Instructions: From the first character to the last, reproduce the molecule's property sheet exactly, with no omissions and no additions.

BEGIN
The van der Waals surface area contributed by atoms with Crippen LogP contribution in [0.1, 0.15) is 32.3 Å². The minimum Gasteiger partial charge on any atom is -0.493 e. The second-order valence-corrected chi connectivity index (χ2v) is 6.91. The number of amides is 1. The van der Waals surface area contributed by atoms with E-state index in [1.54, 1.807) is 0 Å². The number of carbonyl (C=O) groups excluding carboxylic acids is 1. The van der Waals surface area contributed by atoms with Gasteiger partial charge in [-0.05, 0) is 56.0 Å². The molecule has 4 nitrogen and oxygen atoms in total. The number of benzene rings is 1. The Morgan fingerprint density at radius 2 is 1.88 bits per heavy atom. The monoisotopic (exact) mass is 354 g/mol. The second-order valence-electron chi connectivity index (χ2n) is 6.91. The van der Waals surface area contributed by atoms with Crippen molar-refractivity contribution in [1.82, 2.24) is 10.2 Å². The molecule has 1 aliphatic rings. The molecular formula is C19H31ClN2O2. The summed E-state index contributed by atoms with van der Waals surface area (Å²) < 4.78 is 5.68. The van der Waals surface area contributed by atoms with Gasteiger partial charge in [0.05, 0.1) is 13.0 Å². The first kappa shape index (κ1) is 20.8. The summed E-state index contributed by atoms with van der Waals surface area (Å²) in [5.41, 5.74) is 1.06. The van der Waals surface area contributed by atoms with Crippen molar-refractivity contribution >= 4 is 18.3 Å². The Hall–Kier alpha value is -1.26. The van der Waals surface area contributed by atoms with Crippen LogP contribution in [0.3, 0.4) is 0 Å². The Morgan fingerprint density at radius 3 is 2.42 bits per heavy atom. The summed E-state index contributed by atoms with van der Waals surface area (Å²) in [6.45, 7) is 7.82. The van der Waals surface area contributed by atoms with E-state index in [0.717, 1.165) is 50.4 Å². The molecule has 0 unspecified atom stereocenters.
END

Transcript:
The van der Waals surface area contributed by atoms with Crippen LogP contribution in [0.1, 0.15) is 32.3 Å². The minimum Gasteiger partial charge on any atom is -0.493 e. The second-order valence-corrected chi connectivity index (χ2v) is 6.91. The number of amides is 1. The van der Waals surface area contributed by atoms with E-state index in [1.54, 1.807) is 0 Å². The number of carbonyl (C=O) groups excluding carboxylic acids is 1. The van der Waals surface area contributed by atoms with Gasteiger partial charge in [-0.05, 0) is 56.0 Å². The molecule has 4 nitrogen and oxygen atoms in total. The number of benzene rings is 1. The Morgan fingerprint density at radius 2 is 1.88 bits per heavy atom. The monoisotopic (exact) mass is 354 g/mol. The second-order valence-electron chi connectivity index (χ2n) is 6.91. The van der Waals surface area contributed by atoms with Crippen molar-refractivity contribution in [1.82, 2.24) is 10.2 Å². The molecule has 1 aliphatic rings. The molecular formula is C19H31ClN2O2. The summed E-state index contributed by atoms with van der Waals surface area (Å²) < 4.78 is 5.68. The van der Waals surface area contributed by atoms with Gasteiger partial charge in [0.05, 0.1) is 13.0 Å². The first kappa shape index (κ1) is 20.8. The summed E-state index contributed by atoms with van der Waals surface area (Å²) in [5.41, 5.74) is 1.06. The van der Waals surface area contributed by atoms with Crippen molar-refractivity contribution >= 4 is 18.3 Å². The Hall–Kier alpha value is -1.26. The van der Waals surface area contributed by atoms with Crippen LogP contribution in [0.3, 0.4) is 0 Å². The Morgan fingerprint density at radius 3 is 2.42 bits per heavy atom. The summed E-state index contributed by atoms with van der Waals surface area (Å²) in [6.45, 7) is 7.82. The van der Waals surface area contributed by atoms with E-state index in [0.717, 1.165) is 50.4 Å². The molecule has 0 unspecified atom stereocenters.